Several hours after Ulrich saw the bass, the phone rang at H. Schoenberg pawnshop. It was Smutty, calling long distance from Iceland, where he now lives. At 62, he is a family man, married, with 10- and 14-year-old sons, a 23-year-old model daughter and a mortgage. He works at a homeless shelter with IV drug addicts and is the host of a radio show called "Devil’s Jukebox." Every once in a while, he’ll play a gig.

When a pawnshop staffer answered, Smutty, trying to suppress his anger, gave them his birth name, Stephen Dennis Smith, for fear that Vidal wouldn’t take his call.

But Vidal took the call.

Smutty told him the story of the stolen bass and how he wanted it back.

But Vidal has his own story.

He was 19 around the time Smutty’s bass was stolen and had been a bass player himself. One day, he was walking to his girlfriend’s house in Hoboken, New Jersey, carrying his Fender Precision electric, having just played with a church band. “There were these garages right there where all these guys used to hang out,” he recalled. “So one of them stops me and says, ‘Hey, check this out.’”

In the garage was Smutty’s bass. Vidal had never seen the Rockats and had never heard the name Smutty Smiff. And although it was just a 10-minute PATH train ride away, the Manhattan music scene was not a part of Vidal’s world.

He stayed close to Hudson County, including the downtown Jersey City neighborhood where he had grown up and the storefront church where he and his bandmates played Spanish gospel music every Sunday. They once took the chords and bass line from Kiss’ disco hit “I Was Made for Lovin’ You” and reconfigured it for church services. “The guy in charge kept turning down our volume,” he recalled.

Vidal didn’t have a lot of money, but he wanted to learn standup bass, so he traded his Precision for the standup.

The new bass moved with him from place to place over the years, first to Elizabeth and then to Roselle. In 1986, Vidal was working in Jersey City at a toy store when the owner of the pawnshop next door offered him a job there. Vidal learned the trade, and eventually he bought the business.

Because pawnshops can be a magnet for stolen goods, Vidal said he works closely with the Jersey City Police Department, reporting each item bought, asking for photo ID and Social Security number from each seller, everything recorded in a nationwide database. When a hot object pops up, the police get involved. “These days, only a stupid thief would come to a pawnshop,” said Vidal. “They would get caught immediately.”

Vidal is now a burly 58, his mustache and goatee gone gray. He insists he had no idea that the standup bass, which was in his possession long before he entered the pawnshop business, was stolen. In 2010, he moved it from his home to the prominent display at the shop, where it still stands, a skeleton in a sparkly top hat posing next to it — just over 2 miles from where it was stolen.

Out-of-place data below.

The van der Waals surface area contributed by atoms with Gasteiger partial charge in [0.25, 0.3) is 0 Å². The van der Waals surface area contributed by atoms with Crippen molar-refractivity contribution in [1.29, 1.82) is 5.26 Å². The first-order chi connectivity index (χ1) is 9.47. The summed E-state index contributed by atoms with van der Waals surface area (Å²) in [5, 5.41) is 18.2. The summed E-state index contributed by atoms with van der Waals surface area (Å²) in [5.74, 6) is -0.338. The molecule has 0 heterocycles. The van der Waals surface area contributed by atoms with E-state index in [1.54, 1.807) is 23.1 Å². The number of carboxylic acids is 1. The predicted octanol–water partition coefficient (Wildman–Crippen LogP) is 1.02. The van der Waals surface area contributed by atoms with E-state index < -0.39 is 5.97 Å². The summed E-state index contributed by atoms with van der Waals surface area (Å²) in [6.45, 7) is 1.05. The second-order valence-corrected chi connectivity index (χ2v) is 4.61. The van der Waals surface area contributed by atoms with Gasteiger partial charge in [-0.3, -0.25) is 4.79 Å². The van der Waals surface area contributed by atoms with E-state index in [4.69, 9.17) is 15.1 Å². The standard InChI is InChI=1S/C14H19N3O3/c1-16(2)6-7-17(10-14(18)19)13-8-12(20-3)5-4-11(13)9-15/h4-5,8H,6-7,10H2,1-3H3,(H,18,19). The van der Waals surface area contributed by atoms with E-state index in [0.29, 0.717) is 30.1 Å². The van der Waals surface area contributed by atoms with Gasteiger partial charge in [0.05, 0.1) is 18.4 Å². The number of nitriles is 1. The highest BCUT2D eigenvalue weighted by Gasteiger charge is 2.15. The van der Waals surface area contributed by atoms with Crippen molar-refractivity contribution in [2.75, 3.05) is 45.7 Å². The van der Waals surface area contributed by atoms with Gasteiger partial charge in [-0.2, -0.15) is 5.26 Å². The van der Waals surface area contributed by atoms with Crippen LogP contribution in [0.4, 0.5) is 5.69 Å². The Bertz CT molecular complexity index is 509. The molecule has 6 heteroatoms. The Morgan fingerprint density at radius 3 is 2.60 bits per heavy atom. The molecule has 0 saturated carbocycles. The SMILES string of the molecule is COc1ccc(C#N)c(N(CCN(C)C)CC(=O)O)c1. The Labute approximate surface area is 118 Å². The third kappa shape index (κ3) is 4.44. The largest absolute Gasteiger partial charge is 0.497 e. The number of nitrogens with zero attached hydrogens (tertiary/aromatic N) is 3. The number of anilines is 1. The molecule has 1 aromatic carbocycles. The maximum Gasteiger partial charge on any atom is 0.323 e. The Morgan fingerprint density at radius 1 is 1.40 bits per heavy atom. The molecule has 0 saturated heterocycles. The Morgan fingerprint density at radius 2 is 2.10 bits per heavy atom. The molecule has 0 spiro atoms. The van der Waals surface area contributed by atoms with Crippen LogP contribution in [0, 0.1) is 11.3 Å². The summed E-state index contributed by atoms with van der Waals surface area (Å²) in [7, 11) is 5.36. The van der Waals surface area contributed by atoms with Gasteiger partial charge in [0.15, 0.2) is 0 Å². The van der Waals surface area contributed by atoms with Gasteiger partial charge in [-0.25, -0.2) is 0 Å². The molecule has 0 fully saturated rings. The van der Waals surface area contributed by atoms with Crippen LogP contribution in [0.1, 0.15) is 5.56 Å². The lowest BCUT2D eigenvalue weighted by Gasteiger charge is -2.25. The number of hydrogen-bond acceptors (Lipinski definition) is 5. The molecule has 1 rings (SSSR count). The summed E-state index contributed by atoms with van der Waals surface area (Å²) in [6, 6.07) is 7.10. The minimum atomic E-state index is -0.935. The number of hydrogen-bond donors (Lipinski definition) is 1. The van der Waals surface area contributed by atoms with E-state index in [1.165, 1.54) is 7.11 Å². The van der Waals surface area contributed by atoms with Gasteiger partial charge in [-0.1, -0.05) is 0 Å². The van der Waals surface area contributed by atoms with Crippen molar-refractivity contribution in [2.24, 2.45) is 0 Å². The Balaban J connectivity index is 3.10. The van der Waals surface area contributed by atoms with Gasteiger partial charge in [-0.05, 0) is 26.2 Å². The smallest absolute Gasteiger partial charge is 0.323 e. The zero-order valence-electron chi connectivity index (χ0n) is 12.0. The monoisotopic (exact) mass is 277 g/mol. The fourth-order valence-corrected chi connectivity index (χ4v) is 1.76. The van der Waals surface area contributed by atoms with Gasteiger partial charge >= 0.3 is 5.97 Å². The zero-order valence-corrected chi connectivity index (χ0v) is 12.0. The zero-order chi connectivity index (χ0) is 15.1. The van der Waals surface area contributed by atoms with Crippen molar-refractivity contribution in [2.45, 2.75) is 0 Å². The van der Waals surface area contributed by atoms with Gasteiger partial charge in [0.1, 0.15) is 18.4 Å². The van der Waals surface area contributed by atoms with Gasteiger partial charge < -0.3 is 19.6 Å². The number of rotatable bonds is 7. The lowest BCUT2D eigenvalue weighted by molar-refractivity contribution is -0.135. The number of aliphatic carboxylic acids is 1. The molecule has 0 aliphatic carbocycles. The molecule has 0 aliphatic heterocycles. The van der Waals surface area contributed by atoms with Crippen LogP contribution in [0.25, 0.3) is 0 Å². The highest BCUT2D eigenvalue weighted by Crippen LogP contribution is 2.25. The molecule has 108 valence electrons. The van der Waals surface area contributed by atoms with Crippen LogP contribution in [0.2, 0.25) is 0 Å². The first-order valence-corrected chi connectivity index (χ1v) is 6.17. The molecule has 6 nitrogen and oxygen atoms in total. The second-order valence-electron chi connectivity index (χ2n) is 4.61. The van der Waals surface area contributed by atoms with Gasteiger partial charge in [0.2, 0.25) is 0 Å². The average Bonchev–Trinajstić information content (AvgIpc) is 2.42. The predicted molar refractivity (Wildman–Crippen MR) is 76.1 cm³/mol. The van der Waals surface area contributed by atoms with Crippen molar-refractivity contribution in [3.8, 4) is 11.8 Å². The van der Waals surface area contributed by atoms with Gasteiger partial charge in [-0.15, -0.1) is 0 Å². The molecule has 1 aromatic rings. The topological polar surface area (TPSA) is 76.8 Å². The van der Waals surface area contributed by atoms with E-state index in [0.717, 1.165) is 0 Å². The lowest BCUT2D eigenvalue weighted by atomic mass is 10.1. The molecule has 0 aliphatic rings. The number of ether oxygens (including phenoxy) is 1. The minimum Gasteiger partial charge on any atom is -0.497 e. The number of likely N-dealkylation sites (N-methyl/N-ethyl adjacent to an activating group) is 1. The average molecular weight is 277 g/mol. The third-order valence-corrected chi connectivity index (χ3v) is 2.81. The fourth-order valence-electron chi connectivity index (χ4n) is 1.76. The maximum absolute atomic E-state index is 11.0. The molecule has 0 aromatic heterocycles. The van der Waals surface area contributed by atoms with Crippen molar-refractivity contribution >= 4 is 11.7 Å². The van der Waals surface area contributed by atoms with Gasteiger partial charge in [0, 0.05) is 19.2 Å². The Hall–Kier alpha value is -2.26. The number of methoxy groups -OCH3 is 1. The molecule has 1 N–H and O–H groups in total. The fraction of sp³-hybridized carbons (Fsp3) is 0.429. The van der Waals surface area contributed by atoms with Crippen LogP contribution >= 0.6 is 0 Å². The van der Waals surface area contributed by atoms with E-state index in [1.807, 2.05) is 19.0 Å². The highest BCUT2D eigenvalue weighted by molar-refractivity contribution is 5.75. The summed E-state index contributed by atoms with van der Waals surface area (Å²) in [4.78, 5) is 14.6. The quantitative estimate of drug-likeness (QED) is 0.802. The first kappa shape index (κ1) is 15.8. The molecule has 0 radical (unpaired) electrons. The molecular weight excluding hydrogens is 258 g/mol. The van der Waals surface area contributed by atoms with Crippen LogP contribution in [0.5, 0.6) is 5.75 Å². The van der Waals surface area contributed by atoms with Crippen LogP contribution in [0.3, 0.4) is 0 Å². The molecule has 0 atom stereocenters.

“If I knew it was stolen, would I really leave it out there with SMUTTY written across it?” he asked. He has never offered to sell it and has a special attachment to it.

On his cellphone, he keeps a picture of his wife, pregnant with their daughter, Priscilla, the bass looming behind her in their apartment. Priscilla, now 31, said she, too, has a strange attachment to the bass, which is featured in the family’s online ad for the pawnshop.

“I understand the connection Smutty feels,” Vidal said. “Believe me.”

When Smutty demanded he return his bass to him, Vidal asked him for compensation for holding onto it for so long and for the money he lost when he traded his own Precision. “It cost me a bass,” Vidal said. He figures the Precision would be worth around $4,000 today. He has kept Smutty’s bass in good condition all these years. “I think the strings are still the original strings,” he said.

For Ulrich, the guitarist who discovered the bass, the whole experience has been like a plotline from the crime shows for which he has written the music. His compositions, often performed with his band Big Lazy, have been described as noir and twang and have been used in “Homicide: Life on the Street,” the hipster detective comedy “Bored to Death” and the radio show “This American Life.” He wants to help Smutty get his bass back, but he also doesn’t want any trouble, he said, and was alarmed when his Facebook tribute to Smutty morphed “immediately into a ‘Sopranos’ episode,” he said. “I just want it to have a happy ending.”

Smutty offered Vidal a couple hundred dollars to return the bass. Ryan, who lives in Hoboken, was ready to drive over and pick it up. Vidal countered with $700. The price now stands at $500. But Smutty said he does not have $500 just lying around.

Smutty is in the middle of recording a new album with the Rockats — with Blondie’s Clem Burke on drums — and would like the bass back in time for their tour next year. Uninterested in getting the police involved, Smutty is trying to work out a compromise with Vidal and is setting aside money from his next paycheck, just in case.

But he’s not happy about it. “I can’t hand over money I don’t have,” Smutty said. “And why should I have to buy my own bass back? He said his daughter really likes it. But it’s my bass, and I really like it, too. I actually own it, and it’s got my name on it.”

This article originally appeared in The New York Times.